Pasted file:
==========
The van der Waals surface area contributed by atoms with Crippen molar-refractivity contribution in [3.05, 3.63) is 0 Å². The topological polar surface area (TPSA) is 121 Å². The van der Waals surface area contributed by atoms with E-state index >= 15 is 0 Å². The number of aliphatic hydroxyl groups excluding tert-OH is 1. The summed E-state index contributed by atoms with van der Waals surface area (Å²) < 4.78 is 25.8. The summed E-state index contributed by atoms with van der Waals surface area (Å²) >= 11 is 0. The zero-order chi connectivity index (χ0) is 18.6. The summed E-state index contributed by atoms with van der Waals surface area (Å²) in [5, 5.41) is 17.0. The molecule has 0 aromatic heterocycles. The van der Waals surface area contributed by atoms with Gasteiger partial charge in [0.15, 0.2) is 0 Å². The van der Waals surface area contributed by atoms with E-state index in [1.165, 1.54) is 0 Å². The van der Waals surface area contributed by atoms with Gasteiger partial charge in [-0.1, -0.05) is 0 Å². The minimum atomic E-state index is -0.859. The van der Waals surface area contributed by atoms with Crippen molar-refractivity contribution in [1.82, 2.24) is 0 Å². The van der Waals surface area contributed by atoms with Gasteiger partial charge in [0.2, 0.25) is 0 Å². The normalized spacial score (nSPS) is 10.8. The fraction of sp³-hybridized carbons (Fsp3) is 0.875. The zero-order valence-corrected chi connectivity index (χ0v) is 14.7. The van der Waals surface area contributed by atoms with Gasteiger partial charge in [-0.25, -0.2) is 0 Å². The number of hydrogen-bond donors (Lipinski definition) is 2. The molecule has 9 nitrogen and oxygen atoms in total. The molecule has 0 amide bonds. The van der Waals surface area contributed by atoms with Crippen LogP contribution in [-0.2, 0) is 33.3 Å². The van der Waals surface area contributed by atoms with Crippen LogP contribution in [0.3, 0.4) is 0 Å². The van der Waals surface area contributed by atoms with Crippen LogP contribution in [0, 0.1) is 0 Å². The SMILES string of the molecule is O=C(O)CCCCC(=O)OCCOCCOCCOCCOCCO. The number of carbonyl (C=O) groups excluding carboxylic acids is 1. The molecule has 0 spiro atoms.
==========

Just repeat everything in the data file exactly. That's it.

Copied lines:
The van der Waals surface area contributed by atoms with Crippen molar-refractivity contribution in [3.05, 3.63) is 0 Å². The topological polar surface area (TPSA) is 121 Å². The van der Waals surface area contributed by atoms with E-state index >= 15 is 0 Å². The number of aliphatic hydroxyl groups excluding tert-OH is 1. The summed E-state index contributed by atoms with van der Waals surface area (Å²) < 4.78 is 25.8. The summed E-state index contributed by atoms with van der Waals surface area (Å²) >= 11 is 0. The zero-order chi connectivity index (χ0) is 18.6. The summed E-state index contributed by atoms with van der Waals surface area (Å²) in [5, 5.41) is 17.0. The molecule has 0 aromatic heterocycles. The van der Waals surface area contributed by atoms with Gasteiger partial charge in [0.15, 0.2) is 0 Å². The van der Waals surface area contributed by atoms with E-state index in [1.165, 1.54) is 0 Å². The van der Waals surface area contributed by atoms with Gasteiger partial charge in [-0.1, -0.05) is 0 Å². The minimum atomic E-state index is -0.859. The van der Waals surface area contributed by atoms with Crippen molar-refractivity contribution in [1.82, 2.24) is 0 Å². The van der Waals surface area contributed by atoms with Gasteiger partial charge in [0.2, 0.25) is 0 Å². The normalized spacial score (nSPS) is 10.8. The fraction of sp³-hybridized carbons (Fsp3) is 0.875. The zero-order valence-corrected chi connectivity index (χ0v) is 14.7. The van der Waals surface area contributed by atoms with Gasteiger partial charge in [-0.25, -0.2) is 0 Å². The number of hydrogen-bond donors (Lipinski definition) is 2. The molecule has 9 nitrogen and oxygen atoms in total. The molecule has 0 amide bonds. The van der Waals surface area contributed by atoms with Crippen LogP contribution in [-0.2, 0) is 33.3 Å². The van der Waals surface area contributed by atoms with Crippen LogP contribution in [0.3, 0.4) is 0 Å². The van der Waals surface area contributed by atoms with Crippen LogP contribution in [0, 0.1) is 0 Å². The SMILES string of the molecule is O=C(O)CCCCC(=O)OCCOCCOCCOCCOCCO. The number of carbonyl (C=O) groups excluding carboxylic acids is 1. The molecule has 0 spiro atoms.